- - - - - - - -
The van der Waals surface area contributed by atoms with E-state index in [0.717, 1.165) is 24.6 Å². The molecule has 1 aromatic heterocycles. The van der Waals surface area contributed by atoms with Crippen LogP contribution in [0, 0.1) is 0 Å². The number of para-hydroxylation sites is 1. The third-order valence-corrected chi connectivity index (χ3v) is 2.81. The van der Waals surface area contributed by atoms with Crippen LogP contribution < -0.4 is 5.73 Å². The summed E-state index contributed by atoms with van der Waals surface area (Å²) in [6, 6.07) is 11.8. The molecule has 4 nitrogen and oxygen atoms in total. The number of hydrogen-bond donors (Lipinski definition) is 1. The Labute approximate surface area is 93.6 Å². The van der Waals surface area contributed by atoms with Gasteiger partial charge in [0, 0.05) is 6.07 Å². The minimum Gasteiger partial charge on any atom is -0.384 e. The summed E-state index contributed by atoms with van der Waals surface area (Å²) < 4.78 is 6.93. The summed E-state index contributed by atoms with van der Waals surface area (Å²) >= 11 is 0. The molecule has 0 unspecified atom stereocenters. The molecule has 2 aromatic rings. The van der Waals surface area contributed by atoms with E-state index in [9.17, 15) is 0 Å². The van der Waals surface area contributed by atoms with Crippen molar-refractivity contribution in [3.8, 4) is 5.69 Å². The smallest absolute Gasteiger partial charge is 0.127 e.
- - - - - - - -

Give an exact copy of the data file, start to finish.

The van der Waals surface area contributed by atoms with E-state index in [0.717, 1.165) is 24.6 Å². The molecule has 1 aromatic heterocycles. The van der Waals surface area contributed by atoms with Crippen LogP contribution in [0, 0.1) is 0 Å². The number of para-hydroxylation sites is 1. The third-order valence-corrected chi connectivity index (χ3v) is 2.81. The van der Waals surface area contributed by atoms with Crippen LogP contribution < -0.4 is 5.73 Å². The summed E-state index contributed by atoms with van der Waals surface area (Å²) in [6, 6.07) is 11.8. The molecule has 4 nitrogen and oxygen atoms in total. The number of hydrogen-bond donors (Lipinski definition) is 1. The Labute approximate surface area is 93.6 Å². The van der Waals surface area contributed by atoms with Gasteiger partial charge in [0, 0.05) is 6.07 Å². The minimum Gasteiger partial charge on any atom is -0.384 e. The summed E-state index contributed by atoms with van der Waals surface area (Å²) < 4.78 is 6.93. The summed E-state index contributed by atoms with van der Waals surface area (Å²) >= 11 is 0. The molecule has 0 unspecified atom stereocenters. The molecule has 2 aromatic rings. The van der Waals surface area contributed by atoms with E-state index in [9.17, 15) is 0 Å². The van der Waals surface area contributed by atoms with Crippen molar-refractivity contribution in [3.8, 4) is 5.69 Å². The smallest absolute Gasteiger partial charge is 0.127 e.